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The Federal Bureau of Investigation announces its intention to create a stronger, better, faster database using biometric data

Biometrics is already something of a buzz word, with more and more of its applications in places like train stations, airports and even Walt Disney World.  Governmental agencies borrowed the word as of late for more interesting projects: identifying people based on intrinsic physical or behavioral traits.

The FBI in particular is no exception, the agency plans to award a 10-year contract with a one billion dollar tab to expand the quantity and quality of its biometric data.

Biometric information can include many things such as fingerprints, palm prints, iris and corneal scans, facial structure, noticeable markings, stride and even innocuous personal behavior like typing rhythm and mouse gestures. The project, dubbed Next Generation Identification (NGI), is set to gather all types of bio-data and store in one location for identification and forensics purposes.

The database would be accessible by many law enforcement and government agencies, including the Department of Homeland Security, which already uses iris scans at airports to allow people who have passed background checks to move through airport security more quickly; and the Defense Department, which has been collecting data on Iraqi and Afghan detainees for the past two years.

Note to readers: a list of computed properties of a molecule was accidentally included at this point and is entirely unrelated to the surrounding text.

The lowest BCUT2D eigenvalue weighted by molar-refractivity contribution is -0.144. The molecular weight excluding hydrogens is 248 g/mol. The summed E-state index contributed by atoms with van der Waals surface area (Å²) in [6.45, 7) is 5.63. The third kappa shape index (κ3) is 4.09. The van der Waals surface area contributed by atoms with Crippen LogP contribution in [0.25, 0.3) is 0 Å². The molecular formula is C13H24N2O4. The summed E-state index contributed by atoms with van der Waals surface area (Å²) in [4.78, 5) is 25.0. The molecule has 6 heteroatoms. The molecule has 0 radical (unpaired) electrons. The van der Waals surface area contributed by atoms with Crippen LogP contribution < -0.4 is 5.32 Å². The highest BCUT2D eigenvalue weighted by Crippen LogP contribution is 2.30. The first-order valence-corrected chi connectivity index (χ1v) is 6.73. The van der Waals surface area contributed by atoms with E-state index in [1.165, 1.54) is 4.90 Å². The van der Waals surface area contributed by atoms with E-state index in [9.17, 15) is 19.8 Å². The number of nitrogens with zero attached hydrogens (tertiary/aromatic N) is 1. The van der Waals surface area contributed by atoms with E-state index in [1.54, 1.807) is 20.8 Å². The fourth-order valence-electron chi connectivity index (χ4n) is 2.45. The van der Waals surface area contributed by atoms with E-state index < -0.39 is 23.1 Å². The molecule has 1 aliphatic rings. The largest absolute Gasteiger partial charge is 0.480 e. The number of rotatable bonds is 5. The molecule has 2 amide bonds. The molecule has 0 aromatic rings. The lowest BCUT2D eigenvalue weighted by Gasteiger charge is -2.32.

The database could be used to identify known or suspected criminals or terrorists by matching facial structure, iris scans or the gait of walk via cameras in places of interest like bus stations or airports. The eventual goal will be to identify threats in real-time without human intervention.

Detractors to the FBI's plans claim that such a database has many pitfalls. Gathered data, if incorrect or stolen, could prove a serious problem for ordinary citizens that become victims of the system's imperfections.